Studies conducted by the Norwegian Polar Institute point to the far-reaching effects of global warming on the habitat and preying habits of the polar bear. In August 2014, scientists were startled by the discovery of a bear eating the carcass of a white-beaked dolphin trapped to death by ice blocks in Svalbard. It was for the first time that such an incident was reported, though bears had eaten the beluga whale and the narwhal, a marine mammal. “That is a pointer. Long periods without ice may force the polar bear to look for alternative or terrestrial food,” says Jon Aars, a senior scientist at the institute.

In July 2012, in the Russian side of the Arctic, Jenny Ross, a California-based journalist and wildlife photographer specialising in climate change and polar bears, saw a male cub negotiating a rocky cliff for birds’ eggs. It was marooned on land and was trying perilously to get a foothold on the cliffside. In July 2010, in Svalbard, she saw an instance of cannibalism by a polar bear, and it still gives her the creeps. While this is not without precedent, such cases are believed to be very rare. One of the reasons for this behaviour, wildlife experts believe, is the loss of prey because of the fragmentation of ice.

Conservation efforts

“Life on Thin Ice” is a project by Jenny Ross to convey the overriding significance of climate change and to motivate appropriate action “to address the causes and mitigate the effects of atmospheric warming”. “I use photography as a powerful tool to communicate with people on the very serious issues connected with global warming in the Arctic in order to make the people intellectually and emotionally attached to it. Biologists are unanimous when they say that the polar bear is a unique and highly evolved predator, yet vulnerable because it is highly evolved to a specific ecological requirement,” she said.

Polar bears need ice absolutely to survive, said Dr Ian Stirling, former Professor of Biology, University of Alberta, Canada. He has spent nearly 40 years observing and researching the animal. His Polar Bears: The Natural History of a Threatened Species has won international acclaim.

Dr Andrew Derocher of Canada is another authority on bears. “We now see less and less ice in the Arctic as a whole. This is very similar to habitat changes of many other species around the globe. For polar bears, challenge comes from ice melting,” he says.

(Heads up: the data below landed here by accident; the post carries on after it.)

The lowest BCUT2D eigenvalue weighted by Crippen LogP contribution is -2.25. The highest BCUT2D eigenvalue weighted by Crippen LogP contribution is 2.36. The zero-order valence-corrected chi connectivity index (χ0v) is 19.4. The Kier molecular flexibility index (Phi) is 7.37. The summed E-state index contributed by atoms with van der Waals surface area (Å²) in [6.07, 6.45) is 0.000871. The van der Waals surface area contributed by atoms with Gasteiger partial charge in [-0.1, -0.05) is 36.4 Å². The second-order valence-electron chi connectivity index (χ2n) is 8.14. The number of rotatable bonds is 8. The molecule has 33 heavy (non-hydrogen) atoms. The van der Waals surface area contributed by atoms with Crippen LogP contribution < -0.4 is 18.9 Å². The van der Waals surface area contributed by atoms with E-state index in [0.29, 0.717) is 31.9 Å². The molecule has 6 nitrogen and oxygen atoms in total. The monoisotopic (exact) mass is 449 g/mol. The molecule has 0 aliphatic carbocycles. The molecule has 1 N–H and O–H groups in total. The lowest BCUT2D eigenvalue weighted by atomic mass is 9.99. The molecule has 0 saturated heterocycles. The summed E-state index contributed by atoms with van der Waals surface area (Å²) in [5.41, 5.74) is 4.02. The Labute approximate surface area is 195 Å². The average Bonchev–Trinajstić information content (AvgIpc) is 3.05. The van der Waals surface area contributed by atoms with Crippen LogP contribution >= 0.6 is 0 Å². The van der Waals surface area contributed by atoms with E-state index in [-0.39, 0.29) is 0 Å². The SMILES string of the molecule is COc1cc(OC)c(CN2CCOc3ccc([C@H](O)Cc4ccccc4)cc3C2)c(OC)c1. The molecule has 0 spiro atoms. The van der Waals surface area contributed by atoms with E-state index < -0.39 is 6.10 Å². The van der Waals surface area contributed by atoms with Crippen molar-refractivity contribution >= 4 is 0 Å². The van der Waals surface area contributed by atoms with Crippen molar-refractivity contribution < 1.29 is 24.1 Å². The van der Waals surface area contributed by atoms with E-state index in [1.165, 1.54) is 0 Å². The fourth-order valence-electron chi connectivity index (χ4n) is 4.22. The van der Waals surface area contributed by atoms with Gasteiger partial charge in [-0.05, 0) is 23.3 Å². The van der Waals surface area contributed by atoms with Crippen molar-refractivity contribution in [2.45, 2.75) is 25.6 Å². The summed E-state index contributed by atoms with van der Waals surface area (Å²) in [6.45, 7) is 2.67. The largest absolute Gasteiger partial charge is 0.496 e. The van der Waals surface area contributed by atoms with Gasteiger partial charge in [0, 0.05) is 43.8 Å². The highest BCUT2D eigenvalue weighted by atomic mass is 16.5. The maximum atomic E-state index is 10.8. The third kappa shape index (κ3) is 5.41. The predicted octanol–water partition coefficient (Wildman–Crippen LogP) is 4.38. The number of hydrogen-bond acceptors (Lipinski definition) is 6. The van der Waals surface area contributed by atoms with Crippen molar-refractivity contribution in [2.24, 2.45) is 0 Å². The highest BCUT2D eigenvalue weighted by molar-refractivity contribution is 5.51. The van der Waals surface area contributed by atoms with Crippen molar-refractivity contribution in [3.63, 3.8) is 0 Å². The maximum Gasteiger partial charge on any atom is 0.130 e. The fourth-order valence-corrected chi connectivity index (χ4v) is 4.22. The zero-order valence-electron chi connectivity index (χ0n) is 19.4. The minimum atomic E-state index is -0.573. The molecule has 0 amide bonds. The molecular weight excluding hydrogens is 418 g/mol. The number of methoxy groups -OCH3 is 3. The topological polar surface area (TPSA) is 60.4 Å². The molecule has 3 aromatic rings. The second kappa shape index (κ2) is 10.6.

According to him, ice melting in the Arctic has two grave consequences: (1) it shortens the spring period when bears do most of their hunting; and (2) it increases the time bears are forced to live on land without access to prey. If global warming continues at this alarming rate year after year, scientists predict, some of the Arctic areas will cease to be bear areas.

“By the best estimate, two-thirds of the polar bears would be gone by the mid-century with the current warming rate,” said Derocher. There are an estimated 25,000 bears in the Arctic.

According to some studies, the number of polar bears has already declined in many parts of the Arctic. Of the 19 subpopulations of polar bears, nine are badly affected. In Canada, the number of bears has declined from 1,194 to 806 in about two decades.

Climate change has already sounded the death knell for the walrus, the bowhead whale, the narwhal, the beluga whale and many other species. Experts say sea ice is like soil in the forest. Devoid of soil, the forest would be in peril. Without ice, they say, the Arctic ecology will also be imperilled.

The only way to get the genetic diversity and habitats back is to address the issue of global warming. “We need to cut greenhouse gas emissions,” says Dag Vongraven, Chair of the IUCN Polar Bear Specialist Group. “It requires large-scale policy decisions by different nations.”

Or, future generations may only have photographs to know what the polar bear and other such animals looked like.

G. Shaheed is Chief of the Legal and Environment News Bureau of Mathrubhumi in Kochi. Dr Jon Langeland is a leading medical doctor based in Oslo.